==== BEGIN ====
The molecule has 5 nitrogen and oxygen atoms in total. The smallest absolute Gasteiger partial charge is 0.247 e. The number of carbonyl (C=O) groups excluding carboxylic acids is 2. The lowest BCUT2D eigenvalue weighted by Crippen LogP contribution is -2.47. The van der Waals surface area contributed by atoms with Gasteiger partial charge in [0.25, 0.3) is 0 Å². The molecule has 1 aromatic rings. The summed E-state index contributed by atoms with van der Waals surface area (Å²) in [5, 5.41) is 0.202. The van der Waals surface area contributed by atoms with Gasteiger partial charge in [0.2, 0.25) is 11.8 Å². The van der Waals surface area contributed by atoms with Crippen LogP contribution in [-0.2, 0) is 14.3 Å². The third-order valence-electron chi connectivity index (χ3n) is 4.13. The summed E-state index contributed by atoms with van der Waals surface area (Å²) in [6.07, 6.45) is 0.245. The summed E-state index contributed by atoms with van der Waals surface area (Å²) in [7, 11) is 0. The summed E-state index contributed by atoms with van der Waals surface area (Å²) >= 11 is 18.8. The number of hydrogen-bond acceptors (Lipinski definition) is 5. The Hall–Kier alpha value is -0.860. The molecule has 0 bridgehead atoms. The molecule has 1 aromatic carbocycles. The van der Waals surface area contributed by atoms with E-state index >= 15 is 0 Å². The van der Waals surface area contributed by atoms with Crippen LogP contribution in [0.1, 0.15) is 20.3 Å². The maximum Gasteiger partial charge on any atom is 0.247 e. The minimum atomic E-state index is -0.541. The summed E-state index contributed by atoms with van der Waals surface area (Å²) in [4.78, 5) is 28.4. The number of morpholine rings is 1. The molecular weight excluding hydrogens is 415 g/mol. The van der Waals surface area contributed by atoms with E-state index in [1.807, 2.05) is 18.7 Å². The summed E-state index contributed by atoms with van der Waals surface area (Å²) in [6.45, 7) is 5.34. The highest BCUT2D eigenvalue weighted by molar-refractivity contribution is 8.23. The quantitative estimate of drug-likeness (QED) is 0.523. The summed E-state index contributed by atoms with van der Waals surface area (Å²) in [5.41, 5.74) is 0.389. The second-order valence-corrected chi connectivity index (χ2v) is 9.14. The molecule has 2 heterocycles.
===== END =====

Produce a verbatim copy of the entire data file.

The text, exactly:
The molecule has 5 nitrogen and oxygen atoms in total. The smallest absolute Gasteiger partial charge is 0.247 e. The number of carbonyl (C=O) groups excluding carboxylic acids is 2. The lowest BCUT2D eigenvalue weighted by Crippen LogP contribution is -2.47. The van der Waals surface area contributed by atoms with Gasteiger partial charge in [0.25, 0.3) is 0 Å². The molecule has 1 aromatic rings. The summed E-state index contributed by atoms with van der Waals surface area (Å²) in [5, 5.41) is 0.202. The van der Waals surface area contributed by atoms with Gasteiger partial charge in [0.2, 0.25) is 11.8 Å². The van der Waals surface area contributed by atoms with Crippen LogP contribution in [-0.2, 0) is 14.3 Å². The third-order valence-electron chi connectivity index (χ3n) is 4.13. The summed E-state index contributed by atoms with van der Waals surface area (Å²) in [6.07, 6.45) is 0.245. The summed E-state index contributed by atoms with van der Waals surface area (Å²) in [7, 11) is 0. The summed E-state index contributed by atoms with van der Waals surface area (Å²) >= 11 is 18.8. The number of hydrogen-bond acceptors (Lipinski definition) is 5. The Hall–Kier alpha value is -0.860. The molecule has 0 bridgehead atoms. The molecule has 1 aromatic carbocycles. The van der Waals surface area contributed by atoms with E-state index >= 15 is 0 Å². The van der Waals surface area contributed by atoms with Crippen LogP contribution in [0.1, 0.15) is 20.3 Å². The maximum Gasteiger partial charge on any atom is 0.247 e. The minimum atomic E-state index is -0.541. The summed E-state index contributed by atoms with van der Waals surface area (Å²) in [4.78, 5) is 28.4. The number of morpholine rings is 1. The molecular weight excluding hydrogens is 415 g/mol. The van der Waals surface area contributed by atoms with E-state index in [1.807, 2.05) is 18.7 Å². The summed E-state index contributed by atoms with van der Waals surface area (Å²) in [6.45, 7) is 5.34. The highest BCUT2D eigenvalue weighted by molar-refractivity contribution is 8.23. The quantitative estimate of drug-likeness (QED) is 0.523. The summed E-state index contributed by atoms with van der Waals surface area (Å²) in [5.41, 5.74) is 0.389. The second-order valence-corrected chi connectivity index (χ2v) is 9.14. The molecule has 2 heterocycles.